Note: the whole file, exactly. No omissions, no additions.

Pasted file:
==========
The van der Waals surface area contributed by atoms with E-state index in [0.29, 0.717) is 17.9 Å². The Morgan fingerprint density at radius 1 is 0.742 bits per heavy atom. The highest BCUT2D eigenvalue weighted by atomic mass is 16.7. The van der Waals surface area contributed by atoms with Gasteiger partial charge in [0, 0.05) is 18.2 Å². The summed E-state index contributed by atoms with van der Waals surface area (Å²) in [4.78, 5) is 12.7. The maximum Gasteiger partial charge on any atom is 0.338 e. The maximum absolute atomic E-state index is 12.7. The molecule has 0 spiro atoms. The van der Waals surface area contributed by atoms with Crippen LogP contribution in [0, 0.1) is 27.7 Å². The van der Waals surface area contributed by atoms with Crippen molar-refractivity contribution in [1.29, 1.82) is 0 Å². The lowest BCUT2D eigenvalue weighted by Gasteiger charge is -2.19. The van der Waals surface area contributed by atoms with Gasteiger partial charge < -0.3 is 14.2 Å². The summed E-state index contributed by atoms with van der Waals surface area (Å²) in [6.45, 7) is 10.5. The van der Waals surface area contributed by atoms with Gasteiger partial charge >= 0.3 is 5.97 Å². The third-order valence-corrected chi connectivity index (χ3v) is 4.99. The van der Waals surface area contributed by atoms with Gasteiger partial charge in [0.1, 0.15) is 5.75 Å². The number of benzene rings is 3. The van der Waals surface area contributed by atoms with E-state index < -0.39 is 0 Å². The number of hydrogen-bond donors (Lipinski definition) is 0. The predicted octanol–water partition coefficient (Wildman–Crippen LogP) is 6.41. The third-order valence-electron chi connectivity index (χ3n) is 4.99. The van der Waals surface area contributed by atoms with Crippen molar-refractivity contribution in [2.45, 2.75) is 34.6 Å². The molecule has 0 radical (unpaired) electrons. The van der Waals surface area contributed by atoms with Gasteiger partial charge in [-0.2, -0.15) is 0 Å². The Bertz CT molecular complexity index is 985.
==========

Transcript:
The van der Waals surface area contributed by atoms with E-state index in [0.29, 0.717) is 17.9 Å². The Morgan fingerprint density at radius 1 is 0.742 bits per heavy atom. The highest BCUT2D eigenvalue weighted by atomic mass is 16.7. The van der Waals surface area contributed by atoms with Gasteiger partial charge in [0, 0.05) is 18.2 Å². The summed E-state index contributed by atoms with van der Waals surface area (Å²) in [4.78, 5) is 12.7. The maximum Gasteiger partial charge on any atom is 0.338 e. The maximum absolute atomic E-state index is 12.7. The molecule has 0 spiro atoms. The van der Waals surface area contributed by atoms with Crippen LogP contribution in [0, 0.1) is 27.7 Å². The van der Waals surface area contributed by atoms with Crippen molar-refractivity contribution in [1.29, 1.82) is 0 Å². The lowest BCUT2D eigenvalue weighted by Gasteiger charge is -2.19. The van der Waals surface area contributed by atoms with Gasteiger partial charge < -0.3 is 14.2 Å². The summed E-state index contributed by atoms with van der Waals surface area (Å²) in [6.45, 7) is 10.5. The van der Waals surface area contributed by atoms with Gasteiger partial charge >= 0.3 is 5.97 Å². The third-order valence-corrected chi connectivity index (χ3v) is 4.99. The van der Waals surface area contributed by atoms with Gasteiger partial charge in [0.1, 0.15) is 5.75 Å². The number of benzene rings is 3. The van der Waals surface area contributed by atoms with E-state index < -0.39 is 0 Å². The number of hydrogen-bond donors (Lipinski definition) is 0. The predicted octanol–water partition coefficient (Wildman–Crippen LogP) is 6.41. The third-order valence-electron chi connectivity index (χ3n) is 4.99. The van der Waals surface area contributed by atoms with Crippen molar-refractivity contribution in [2.45, 2.75) is 34.6 Å². The molecule has 0 radical (unpaired) electrons. The van der Waals surface area contributed by atoms with Gasteiger partial charge in [-0.2, -0.15) is 0 Å². The Bertz CT molecular complexity index is 985.